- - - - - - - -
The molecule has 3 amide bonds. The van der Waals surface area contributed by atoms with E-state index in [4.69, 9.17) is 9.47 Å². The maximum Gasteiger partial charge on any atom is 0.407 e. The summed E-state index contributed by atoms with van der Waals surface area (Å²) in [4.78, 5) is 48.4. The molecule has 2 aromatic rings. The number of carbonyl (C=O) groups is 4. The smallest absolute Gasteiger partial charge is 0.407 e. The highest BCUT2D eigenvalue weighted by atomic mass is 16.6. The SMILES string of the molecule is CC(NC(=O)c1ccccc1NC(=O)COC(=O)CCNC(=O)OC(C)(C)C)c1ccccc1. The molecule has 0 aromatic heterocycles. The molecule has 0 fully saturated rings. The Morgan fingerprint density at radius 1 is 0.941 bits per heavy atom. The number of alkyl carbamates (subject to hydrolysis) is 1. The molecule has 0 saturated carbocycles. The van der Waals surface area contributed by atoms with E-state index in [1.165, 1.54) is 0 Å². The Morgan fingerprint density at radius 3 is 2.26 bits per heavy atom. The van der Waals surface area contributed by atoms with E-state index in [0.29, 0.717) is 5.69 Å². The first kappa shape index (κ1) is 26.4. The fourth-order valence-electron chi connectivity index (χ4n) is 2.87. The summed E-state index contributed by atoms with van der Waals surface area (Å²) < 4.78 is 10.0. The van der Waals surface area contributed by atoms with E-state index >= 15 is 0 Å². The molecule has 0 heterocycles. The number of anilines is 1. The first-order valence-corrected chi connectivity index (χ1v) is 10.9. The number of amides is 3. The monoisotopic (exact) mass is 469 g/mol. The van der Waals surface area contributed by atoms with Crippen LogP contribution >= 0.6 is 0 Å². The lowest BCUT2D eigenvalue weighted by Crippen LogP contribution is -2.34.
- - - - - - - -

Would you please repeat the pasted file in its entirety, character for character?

The molecule has 3 amide bonds. The van der Waals surface area contributed by atoms with E-state index in [4.69, 9.17) is 9.47 Å². The maximum Gasteiger partial charge on any atom is 0.407 e. The summed E-state index contributed by atoms with van der Waals surface area (Å²) in [4.78, 5) is 48.4. The molecule has 2 aromatic rings. The number of carbonyl (C=O) groups is 4. The smallest absolute Gasteiger partial charge is 0.407 e. The highest BCUT2D eigenvalue weighted by atomic mass is 16.6. The SMILES string of the molecule is CC(NC(=O)c1ccccc1NC(=O)COC(=O)CCNC(=O)OC(C)(C)C)c1ccccc1. The molecule has 0 aromatic heterocycles. The molecule has 0 fully saturated rings. The Morgan fingerprint density at radius 1 is 0.941 bits per heavy atom. The number of alkyl carbamates (subject to hydrolysis) is 1. The molecule has 0 saturated carbocycles. The van der Waals surface area contributed by atoms with E-state index in [1.165, 1.54) is 0 Å². The Morgan fingerprint density at radius 3 is 2.26 bits per heavy atom. The van der Waals surface area contributed by atoms with E-state index in [0.29, 0.717) is 5.69 Å². The first kappa shape index (κ1) is 26.4. The fourth-order valence-electron chi connectivity index (χ4n) is 2.87. The summed E-state index contributed by atoms with van der Waals surface area (Å²) < 4.78 is 10.0. The van der Waals surface area contributed by atoms with E-state index >= 15 is 0 Å². The molecule has 0 heterocycles. The number of anilines is 1. The first-order valence-corrected chi connectivity index (χ1v) is 10.9. The number of amides is 3. The monoisotopic (exact) mass is 469 g/mol. The van der Waals surface area contributed by atoms with Crippen LogP contribution >= 0.6 is 0 Å². The lowest BCUT2D eigenvalue weighted by Crippen LogP contribution is -2.34.